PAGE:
Environmental problems do not stop at national frontiers, or political boundaries. The global environment concerns all nations regardless of national, ideological, or racial differences, because all nations may be affected by how any one of them treats its air, water, and land. The purpose of this study is to demonstrate that, due to the global nature of pollution, the ultimate method of managing the world's environmental problems must also be international in scope. It is completely beyond the limitations, or the intent, of this study to predict the political methodology or feasibility of organizing an international administrative body equipped to establish and manage international norms regarding environmental pollution and resource management.
The methodology of this paper consists of a systematic effort to discover what actually has occurred, based on existing literature, and to report the findings in a manner which enables the reader to examine the evidence for the conclusions, and to test the findings. In the literature search, all the areas considered relevant to the prominent features of the topic were sought, and then organized into
a coherent and orderly scheme to present a complete picture of international environmental administration. This project is designed in such a way as to: (1) provide an overview of the problem of international pollution; (2) describe past international action that has been taken to curb environmental deterioration of the earth; (3) relate current action that is being taken by international agencies, emphasizing scientific organizations; (4) disclose the unique situation of the less developed countries; and (5) reveal the potential of the United Nations Conference on the Human Environment to be held in June, 1972, which may set forth guidelines for the remainder of the decade. The analysis of these areas leads to the emergence of five interrelated conclusions, recommendations, and implications for international administration.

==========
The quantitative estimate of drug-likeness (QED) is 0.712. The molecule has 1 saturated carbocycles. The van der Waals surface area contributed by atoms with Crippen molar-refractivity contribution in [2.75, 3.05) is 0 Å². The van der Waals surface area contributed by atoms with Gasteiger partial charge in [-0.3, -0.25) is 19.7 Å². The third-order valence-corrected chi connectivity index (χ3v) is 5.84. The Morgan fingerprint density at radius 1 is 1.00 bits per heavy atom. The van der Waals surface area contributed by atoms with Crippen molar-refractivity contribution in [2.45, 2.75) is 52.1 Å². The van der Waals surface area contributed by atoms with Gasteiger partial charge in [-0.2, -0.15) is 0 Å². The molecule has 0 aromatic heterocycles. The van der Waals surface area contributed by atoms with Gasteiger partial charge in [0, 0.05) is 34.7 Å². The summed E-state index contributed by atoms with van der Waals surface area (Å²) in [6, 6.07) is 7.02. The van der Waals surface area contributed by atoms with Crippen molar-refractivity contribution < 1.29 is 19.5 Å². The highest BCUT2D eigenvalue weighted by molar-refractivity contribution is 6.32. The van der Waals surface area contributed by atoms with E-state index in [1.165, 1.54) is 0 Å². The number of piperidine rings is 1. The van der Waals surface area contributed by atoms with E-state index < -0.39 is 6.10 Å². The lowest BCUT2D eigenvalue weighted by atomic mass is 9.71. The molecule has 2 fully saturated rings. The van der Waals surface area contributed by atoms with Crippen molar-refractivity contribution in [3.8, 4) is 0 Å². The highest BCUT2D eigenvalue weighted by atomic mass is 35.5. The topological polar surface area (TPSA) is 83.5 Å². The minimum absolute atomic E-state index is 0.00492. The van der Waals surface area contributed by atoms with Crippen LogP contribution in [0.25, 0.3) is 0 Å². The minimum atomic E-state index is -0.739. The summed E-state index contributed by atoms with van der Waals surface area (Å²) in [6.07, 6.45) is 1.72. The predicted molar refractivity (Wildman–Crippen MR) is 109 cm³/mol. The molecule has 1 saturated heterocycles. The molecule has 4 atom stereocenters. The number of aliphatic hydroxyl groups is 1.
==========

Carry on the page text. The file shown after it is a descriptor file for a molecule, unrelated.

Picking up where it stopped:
1. The field of international environmental administration is a major area in which the gap between the scientist and the policy maker is narrowed.
2. Due to the global nature of pollution, an increase in responsibility is shifted from national to international organizations.
3. The whole area of environmental administration provides the two superpowers, and most likely three by 1980, a new field on which to base cooperation, especially in programs and assistance regarding less developed countries.
4. The world must take an ecological approach to development.
5. It is essential that the world have more and improved observation, research, and analysis about the processes of the environment so that man is able to better understand what is happening naturally, what is "safe" to do, and how to plan for specific large-scale actions.
All five conclusions and recommendations accentuate the need for internationalism as the nucleus for an effective remedy to environmental degradation.
Level of Degree
School of Public Administration
First Committee Member (Chair)
Nicholas Llewellyn Henry
Second Committee Member
David R. Jones
Third Committee Member
Albert H. Rosenthal
Krahling, Christopher P.. "International Environmental Management: Preliminary Steps Toward The Administration Of The Biosphere.." (1972). https://digitalrepository.unm.edu/padm_etds/73